Monday, June 22, 2009

Human Impact on the Environment

How much impact have humans brought upon our own planet? Animal species have once gone into a very slow extinction where balancing mechanisms can develop to compensate the loss. Animals have lived in a complicated weave of relationships, so complex and magnificent that we humans have only scraped the surface of understanding.

Yet, with our rise, animals have fallen. We’ve created huge agricultural problems with our own invention. With pesticides and insecticides we’ve tipped the balance of ecosystems and cause massive imbalances in our own world. Never have we faced such a crisis; in the last 65 million years we have never had such a rapid rate of extinction as we’ve had in the 20th century.

Who’s next, and what do we do to prevent it? Human beings are not excluded from the food chain. Honey bees, for example, pollinate hundreds of plant species and what are weeds to us may be food to someone else. We should not exterminate living things so rashly without understanding the consequences.

I believe that knowledge was the most simplest answer. We should educate, educate, educate. When I remember how I learned about extinction, I remember my grade school teacher simply saying, “Don’t do like the dodo.”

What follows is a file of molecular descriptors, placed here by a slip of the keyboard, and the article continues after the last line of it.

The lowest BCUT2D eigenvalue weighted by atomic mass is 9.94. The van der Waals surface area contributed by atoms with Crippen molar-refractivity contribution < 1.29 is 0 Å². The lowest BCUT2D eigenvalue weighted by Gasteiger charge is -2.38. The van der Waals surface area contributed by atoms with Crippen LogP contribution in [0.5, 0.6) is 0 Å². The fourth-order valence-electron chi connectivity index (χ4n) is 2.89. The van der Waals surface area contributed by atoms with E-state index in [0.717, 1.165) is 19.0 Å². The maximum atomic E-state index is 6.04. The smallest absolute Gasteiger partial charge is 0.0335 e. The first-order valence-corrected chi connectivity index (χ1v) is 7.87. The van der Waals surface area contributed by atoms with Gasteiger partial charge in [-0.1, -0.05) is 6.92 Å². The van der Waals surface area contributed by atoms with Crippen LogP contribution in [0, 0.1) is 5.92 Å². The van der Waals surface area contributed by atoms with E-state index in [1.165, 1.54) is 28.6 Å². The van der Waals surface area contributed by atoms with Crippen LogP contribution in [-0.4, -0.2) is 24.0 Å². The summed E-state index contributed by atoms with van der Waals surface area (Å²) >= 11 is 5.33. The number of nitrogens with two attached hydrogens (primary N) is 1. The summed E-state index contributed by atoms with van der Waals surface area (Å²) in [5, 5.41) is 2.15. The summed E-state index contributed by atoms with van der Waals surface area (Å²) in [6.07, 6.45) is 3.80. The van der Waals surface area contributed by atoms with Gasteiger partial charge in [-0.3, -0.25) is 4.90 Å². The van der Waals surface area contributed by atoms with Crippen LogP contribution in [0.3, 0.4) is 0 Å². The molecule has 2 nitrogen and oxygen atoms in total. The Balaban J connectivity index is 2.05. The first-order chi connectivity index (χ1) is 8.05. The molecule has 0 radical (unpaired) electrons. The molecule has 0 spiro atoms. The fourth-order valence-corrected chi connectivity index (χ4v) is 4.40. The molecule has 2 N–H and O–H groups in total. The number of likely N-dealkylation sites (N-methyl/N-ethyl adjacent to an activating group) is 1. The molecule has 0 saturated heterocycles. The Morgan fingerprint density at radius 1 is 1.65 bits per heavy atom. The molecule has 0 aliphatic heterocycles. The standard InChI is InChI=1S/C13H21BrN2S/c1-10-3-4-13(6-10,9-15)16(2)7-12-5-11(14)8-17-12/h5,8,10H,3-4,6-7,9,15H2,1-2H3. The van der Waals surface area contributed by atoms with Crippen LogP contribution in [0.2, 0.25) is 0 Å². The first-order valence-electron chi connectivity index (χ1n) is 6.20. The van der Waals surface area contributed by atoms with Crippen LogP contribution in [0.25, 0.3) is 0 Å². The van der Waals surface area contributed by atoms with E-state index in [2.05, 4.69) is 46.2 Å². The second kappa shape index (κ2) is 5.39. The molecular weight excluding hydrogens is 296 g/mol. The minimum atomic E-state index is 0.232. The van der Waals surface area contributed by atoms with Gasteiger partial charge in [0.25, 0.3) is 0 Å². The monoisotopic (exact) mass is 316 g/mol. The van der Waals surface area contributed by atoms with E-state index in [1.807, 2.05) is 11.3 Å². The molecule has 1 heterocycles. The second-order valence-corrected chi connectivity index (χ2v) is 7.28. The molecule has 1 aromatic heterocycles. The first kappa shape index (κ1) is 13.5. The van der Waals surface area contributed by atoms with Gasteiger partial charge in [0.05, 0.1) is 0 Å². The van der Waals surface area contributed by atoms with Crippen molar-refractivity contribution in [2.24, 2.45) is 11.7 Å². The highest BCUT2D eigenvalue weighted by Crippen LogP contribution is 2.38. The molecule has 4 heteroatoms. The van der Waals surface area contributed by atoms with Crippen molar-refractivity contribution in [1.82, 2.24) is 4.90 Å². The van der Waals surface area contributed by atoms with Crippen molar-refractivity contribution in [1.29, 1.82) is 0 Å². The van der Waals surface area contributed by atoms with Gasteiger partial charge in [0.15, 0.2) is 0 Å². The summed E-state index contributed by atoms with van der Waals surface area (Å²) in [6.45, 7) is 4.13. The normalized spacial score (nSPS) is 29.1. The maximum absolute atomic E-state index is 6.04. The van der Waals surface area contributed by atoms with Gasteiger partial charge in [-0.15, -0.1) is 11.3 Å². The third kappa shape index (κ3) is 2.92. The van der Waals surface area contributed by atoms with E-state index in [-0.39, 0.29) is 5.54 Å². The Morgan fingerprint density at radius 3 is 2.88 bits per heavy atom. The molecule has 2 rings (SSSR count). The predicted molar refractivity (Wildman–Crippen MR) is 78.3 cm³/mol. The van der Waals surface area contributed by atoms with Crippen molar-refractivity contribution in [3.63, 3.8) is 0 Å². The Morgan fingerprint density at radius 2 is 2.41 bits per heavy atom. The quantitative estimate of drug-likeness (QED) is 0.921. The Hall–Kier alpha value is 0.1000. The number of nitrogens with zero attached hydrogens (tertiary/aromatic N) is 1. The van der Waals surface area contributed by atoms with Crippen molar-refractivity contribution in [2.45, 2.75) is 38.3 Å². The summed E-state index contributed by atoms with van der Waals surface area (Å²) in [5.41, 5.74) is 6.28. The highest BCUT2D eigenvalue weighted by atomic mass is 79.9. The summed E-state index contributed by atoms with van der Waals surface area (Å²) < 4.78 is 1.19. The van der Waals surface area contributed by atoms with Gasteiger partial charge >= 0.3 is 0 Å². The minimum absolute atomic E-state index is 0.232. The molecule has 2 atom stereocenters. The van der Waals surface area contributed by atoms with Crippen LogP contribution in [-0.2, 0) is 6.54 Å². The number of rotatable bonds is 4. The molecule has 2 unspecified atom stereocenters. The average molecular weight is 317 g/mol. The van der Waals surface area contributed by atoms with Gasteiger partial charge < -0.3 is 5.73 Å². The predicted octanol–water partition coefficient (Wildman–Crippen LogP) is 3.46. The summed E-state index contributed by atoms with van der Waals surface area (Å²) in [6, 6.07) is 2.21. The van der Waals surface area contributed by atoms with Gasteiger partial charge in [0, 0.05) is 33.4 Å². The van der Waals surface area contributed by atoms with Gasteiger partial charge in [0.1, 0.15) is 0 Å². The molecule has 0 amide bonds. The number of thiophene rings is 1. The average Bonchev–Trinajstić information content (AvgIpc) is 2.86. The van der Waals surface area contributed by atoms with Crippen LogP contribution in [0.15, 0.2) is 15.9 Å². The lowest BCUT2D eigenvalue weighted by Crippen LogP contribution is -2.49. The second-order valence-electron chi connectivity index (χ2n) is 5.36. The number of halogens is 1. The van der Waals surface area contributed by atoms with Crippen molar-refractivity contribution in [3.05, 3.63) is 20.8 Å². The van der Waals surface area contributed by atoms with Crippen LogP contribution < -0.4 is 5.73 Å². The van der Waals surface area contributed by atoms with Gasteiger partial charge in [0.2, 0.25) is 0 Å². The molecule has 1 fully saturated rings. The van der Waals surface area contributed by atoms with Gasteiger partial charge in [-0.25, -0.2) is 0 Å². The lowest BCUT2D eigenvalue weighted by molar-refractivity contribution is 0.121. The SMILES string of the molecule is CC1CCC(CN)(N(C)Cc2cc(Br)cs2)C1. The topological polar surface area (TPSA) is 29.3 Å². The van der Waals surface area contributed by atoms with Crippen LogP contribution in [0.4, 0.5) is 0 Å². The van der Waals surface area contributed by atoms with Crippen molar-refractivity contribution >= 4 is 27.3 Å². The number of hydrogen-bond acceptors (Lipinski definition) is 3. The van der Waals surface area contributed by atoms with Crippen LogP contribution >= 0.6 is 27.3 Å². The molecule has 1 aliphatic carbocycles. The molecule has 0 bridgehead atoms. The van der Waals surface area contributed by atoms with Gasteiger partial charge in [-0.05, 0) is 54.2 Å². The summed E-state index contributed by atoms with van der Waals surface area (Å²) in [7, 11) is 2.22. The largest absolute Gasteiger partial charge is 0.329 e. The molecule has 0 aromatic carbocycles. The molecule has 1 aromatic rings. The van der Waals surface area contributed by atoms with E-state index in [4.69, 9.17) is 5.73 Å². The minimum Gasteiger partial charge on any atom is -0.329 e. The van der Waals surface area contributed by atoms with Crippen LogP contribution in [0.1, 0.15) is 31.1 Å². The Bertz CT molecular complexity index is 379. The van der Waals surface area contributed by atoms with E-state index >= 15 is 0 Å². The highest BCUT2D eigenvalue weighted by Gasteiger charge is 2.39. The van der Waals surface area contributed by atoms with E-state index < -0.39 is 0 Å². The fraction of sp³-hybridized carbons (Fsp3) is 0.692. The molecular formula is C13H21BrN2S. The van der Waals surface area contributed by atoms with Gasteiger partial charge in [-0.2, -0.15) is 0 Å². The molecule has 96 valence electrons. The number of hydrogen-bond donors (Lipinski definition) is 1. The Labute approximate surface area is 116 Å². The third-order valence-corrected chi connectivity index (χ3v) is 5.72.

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Monday, June 15, 2009

Summer Transportation

As the weather begins to heat up, so does the prices on gasoline and transportation. Families are going on road trips and everyone is booking a vacation of some kind. Teenagers are frequenting the malls at a much higher rate than while in school season. So what are some ideas on how to offset the high energy costs?

Simply put: use your feet. Remember those days in summer where you'd walk or bike to your neighbor's house? Or make it a day trip up to the park? As a kid growing up without an older brother or friend to drive me around, I was left with few options and biked everywhere. My grandmother, who came from a foreign country and was scared stiff at the idea of operating her own vehicle, had spent over 40 years in America without a car. As she was my caretaker most of my childhood, I realized the importance and thriftiness of using public transportation and walking.

I took that mentality through high school, through college, and so forth. I had a car for a brief time while 60 miles away from home, in college, but I soon stopped using it and took the bus. It was not only because my car was not in its best shape, but it was cheaper, too (especially in the summers, talk about a $2 ride versus the gas I burn). What's even better is that these alternative modes of transportation has always been tried and true. Walking and biking are forms of some exercise, so I am still as healthy as I was in my youth. I can still run up a flight of stairs like a 5 year-old without losing my breath, and happily stroll for hours on end.